12 slices brioche bread (day old is best)
Unsalted Butter for frying (about 6 tablespoons or more, as needed)
Whipped cream for serving (optional)
4 large eggs
2 tablespoons granulated sugar
1 1/2 cups half and half or whole milk
1 teaspoon cinnamon
1 teaspoon pure vanilla extract
6 tablespoons unsalted butter
1/2 cup packed brown sugar
1/4 cup maple syrup
1/4 cup dark rum or 1 teaspoon rum extract
1/4 cup chopped pecans (optional)
2 firm bananas, peeled and sliced
Preheat the oven to 300 degrees Fahrenheit.
In a medium bowl or shallow dish, whisk together the eggs, sugar, Half and Half (or milk), cinnamon and vanilla.
Preheat a skillet over medium-low heat.
In batches, dip the bread into the custard to coat both sides. Remove the bread from the custard mixture letting the excess moisture drip off.
Add 1 tablespoon of unsalted butter into the skillet. Place the bread in the pan and cook for about 2 to 3 minutes per side or until lightly golden. Remove the French toast from the skillet and place on a rack or baking sheet in the oven to keep warm. Add more butter to the pan as needed and repeat with the remaining bread.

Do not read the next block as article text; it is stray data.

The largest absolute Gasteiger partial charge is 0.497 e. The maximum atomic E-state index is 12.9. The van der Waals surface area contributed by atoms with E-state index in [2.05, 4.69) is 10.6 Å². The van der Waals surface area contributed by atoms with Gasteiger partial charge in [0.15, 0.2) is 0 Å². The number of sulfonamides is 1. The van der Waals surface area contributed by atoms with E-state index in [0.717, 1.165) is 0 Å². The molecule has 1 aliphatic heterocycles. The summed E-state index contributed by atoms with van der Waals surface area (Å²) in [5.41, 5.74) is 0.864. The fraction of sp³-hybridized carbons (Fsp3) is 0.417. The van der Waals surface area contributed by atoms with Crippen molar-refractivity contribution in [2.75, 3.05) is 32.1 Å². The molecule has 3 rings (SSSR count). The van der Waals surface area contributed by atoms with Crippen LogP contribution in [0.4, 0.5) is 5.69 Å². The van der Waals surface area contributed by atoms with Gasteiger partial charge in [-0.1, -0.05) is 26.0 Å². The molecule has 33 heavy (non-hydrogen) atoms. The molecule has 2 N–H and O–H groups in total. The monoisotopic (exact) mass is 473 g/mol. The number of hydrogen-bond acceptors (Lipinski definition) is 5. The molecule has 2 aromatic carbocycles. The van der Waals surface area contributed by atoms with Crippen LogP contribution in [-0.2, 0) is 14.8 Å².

Heat the butter in a saute pan over medium-high heat. Whisk in the brown sugar and maple syrup and cook for about 5 minutes or until all the sugar has melted and thickened slightly. Add the pecans (if using) and mix to combine. Add the banana slices and cook for about a minute. Remove the pan from the heat and add the rum or rum extract. Return the pan to the heat and cook for about 3-4 minutes. This will burn off the alcohol in the rum leaving you with just the flavor.
To serve, place a couple slices of French toast on a plate and spoon the bananas and syrup over the French toast. Serve immediately with a dollop of whipped cream (optional).
Stale bread or oven-dried bread work best for this recipe.
The alcohol in the rum evaporates as you simmer the sauce.
However, you can use rum extract if you prefer.
The bread cooking times will vary depending on the thickness and density of the bread and the amount of custard soaked into each piece of bread.